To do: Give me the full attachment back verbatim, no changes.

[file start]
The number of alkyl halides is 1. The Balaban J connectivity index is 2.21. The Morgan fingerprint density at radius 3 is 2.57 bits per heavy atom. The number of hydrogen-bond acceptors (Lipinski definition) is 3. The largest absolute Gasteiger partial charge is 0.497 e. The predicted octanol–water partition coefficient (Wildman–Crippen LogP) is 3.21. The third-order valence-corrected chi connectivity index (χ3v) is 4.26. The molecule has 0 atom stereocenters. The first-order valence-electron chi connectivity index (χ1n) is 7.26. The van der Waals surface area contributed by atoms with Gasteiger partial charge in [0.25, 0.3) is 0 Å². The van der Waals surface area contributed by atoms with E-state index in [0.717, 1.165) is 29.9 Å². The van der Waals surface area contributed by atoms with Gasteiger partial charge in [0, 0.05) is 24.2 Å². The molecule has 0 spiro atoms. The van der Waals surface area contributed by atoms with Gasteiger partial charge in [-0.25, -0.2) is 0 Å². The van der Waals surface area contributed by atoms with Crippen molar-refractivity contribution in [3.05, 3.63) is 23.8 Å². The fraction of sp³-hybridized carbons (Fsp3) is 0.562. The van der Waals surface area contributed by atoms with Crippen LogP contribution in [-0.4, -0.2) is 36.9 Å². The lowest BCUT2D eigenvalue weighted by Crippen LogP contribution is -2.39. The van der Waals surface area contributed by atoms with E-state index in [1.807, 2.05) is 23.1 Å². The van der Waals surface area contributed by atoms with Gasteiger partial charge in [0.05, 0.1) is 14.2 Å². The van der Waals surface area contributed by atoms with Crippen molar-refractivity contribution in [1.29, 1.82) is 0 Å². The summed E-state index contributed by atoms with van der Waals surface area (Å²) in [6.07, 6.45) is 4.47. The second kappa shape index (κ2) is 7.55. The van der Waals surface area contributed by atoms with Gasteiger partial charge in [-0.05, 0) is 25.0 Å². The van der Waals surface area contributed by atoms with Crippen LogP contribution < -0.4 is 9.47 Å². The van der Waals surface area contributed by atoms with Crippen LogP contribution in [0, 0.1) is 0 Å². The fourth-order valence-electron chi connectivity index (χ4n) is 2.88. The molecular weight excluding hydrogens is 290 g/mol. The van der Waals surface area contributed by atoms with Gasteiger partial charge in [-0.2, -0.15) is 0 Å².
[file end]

The number of alkyl halides is 1. The Balaban J connectivity index is 2.21. The Morgan fingerprint density at radius 3 is 2.57 bits per heavy atom. The number of hydrogen-bond acceptors (Lipinski definition) is 3. The largest absolute Gasteiger partial charge is 0.497 e. The predicted octanol–water partition coefficient (Wildman–Crippen LogP) is 3.21. The third-order valence-corrected chi connectivity index (χ3v) is 4.26. The molecule has 0 atom stereocenters. The first-order valence-electron chi connectivity index (χ1n) is 7.26. The van der Waals surface area contributed by atoms with Gasteiger partial charge in [0.25, 0.3) is 0 Å². The van der Waals surface area contributed by atoms with E-state index in [0.717, 1.165) is 29.9 Å². The van der Waals surface area contributed by atoms with Gasteiger partial charge in [0, 0.05) is 24.2 Å². The molecule has 0 spiro atoms. The van der Waals surface area contributed by atoms with Gasteiger partial charge in [-0.25, -0.2) is 0 Å². The van der Waals surface area contributed by atoms with Crippen molar-refractivity contribution in [3.05, 3.63) is 23.8 Å². The fraction of sp³-hybridized carbons (Fsp3) is 0.562. The van der Waals surface area contributed by atoms with Crippen LogP contribution in [-0.4, -0.2) is 36.9 Å². The lowest BCUT2D eigenvalue weighted by Crippen LogP contribution is -2.39. The van der Waals surface area contributed by atoms with E-state index in [1.807, 2.05) is 23.1 Å². The van der Waals surface area contributed by atoms with Gasteiger partial charge in [0.05, 0.1) is 14.2 Å². The van der Waals surface area contributed by atoms with Crippen molar-refractivity contribution in [1.29, 1.82) is 0 Å². The summed E-state index contributed by atoms with van der Waals surface area (Å²) in [6.07, 6.45) is 4.47. The second kappa shape index (κ2) is 7.55. The van der Waals surface area contributed by atoms with Gasteiger partial charge in [-0.05, 0) is 25.0 Å². The van der Waals surface area contributed by atoms with Crippen LogP contribution < -0.4 is 9.47 Å². The van der Waals surface area contributed by atoms with Crippen LogP contribution in [0, 0.1) is 0 Å². The fourth-order valence-electron chi connectivity index (χ4n) is 2.88. The molecular weight excluding hydrogens is 290 g/mol. The van der Waals surface area contributed by atoms with Gasteiger partial charge in [-0.2, -0.15) is 0 Å².